“This company is very much customer centric in the way it’s run. Most companies have a company profile where they run their business in one way. With this type of business, you really have to be flexible and run it in the way the operating company wants.”

Al added a level of standardization and cost-conscious thinking they hadn’t had before, while maintaining that flexibility. Cost/benefit discussions joined GAS as company philosophy. Al made everything more efficient, made everyone more conscious of costs – and benefits, for the right investment.

“Nobody was allowed to say ‘This is the way we’ve always done it,’” Shawn says.

That mindset led to their biggest innovation – one that would take them beyond being an added expense to oilfield developers and turn them into a value-add: the development of an electronic logging system to replace those yellow legal pads that had been the mainstay of gate guards since Shawn’s time.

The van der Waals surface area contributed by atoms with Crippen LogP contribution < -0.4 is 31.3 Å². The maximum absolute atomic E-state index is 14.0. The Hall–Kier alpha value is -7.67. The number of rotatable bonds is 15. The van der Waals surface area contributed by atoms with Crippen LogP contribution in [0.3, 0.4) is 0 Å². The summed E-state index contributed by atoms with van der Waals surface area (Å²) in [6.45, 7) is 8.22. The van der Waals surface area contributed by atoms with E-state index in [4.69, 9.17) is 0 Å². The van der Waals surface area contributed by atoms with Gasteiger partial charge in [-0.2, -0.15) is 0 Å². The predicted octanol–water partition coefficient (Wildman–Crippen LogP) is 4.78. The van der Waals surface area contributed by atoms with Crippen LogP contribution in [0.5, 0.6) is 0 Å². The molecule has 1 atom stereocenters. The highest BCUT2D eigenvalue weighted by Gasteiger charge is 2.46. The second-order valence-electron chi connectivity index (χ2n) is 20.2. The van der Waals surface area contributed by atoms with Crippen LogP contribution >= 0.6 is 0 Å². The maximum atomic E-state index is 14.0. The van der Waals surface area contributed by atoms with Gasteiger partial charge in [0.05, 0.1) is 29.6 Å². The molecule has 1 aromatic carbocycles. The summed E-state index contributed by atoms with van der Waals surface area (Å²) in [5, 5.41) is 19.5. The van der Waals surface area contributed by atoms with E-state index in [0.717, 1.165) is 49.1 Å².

Building a Better Mousetrap

“We clearly needed a quicker way of getting info,” Shawn says. They were calling in to guards at many locations all over South Texas, checking in 2 times a day, and it wasn’t enough. In 2011, they hired a technologist, a guy named Luke, to build them a proprietary software that could track everything across all their leases. Luke had worked for sports leagues before all over the world, pulling information from various software programs into one dashboard to optimize performance and efficiencies. Now he applied the same logic to all this data coming from the leases, the guards, the constant traffic in and out. They call their innovative system DLS – for Digital Logging Solution – and it’s changed everything.

“All the time, these ranch managers have their job to do on these big private ranches. Their big concern is speed. He’ll see somebody in a maroon Ford at 2:00 in the morning, look up the DLS log, and within a few seconds he can figure out who it is, who they work for, why they’re on the ranch.”

For safety and security, out there on the Texas plains, it made a huge difference. It alerts of any banned drivers or vendors that aren’t supposed to be on the oil lease, notifying the guard. Any lease rules or safety issues can be enforced through DLS.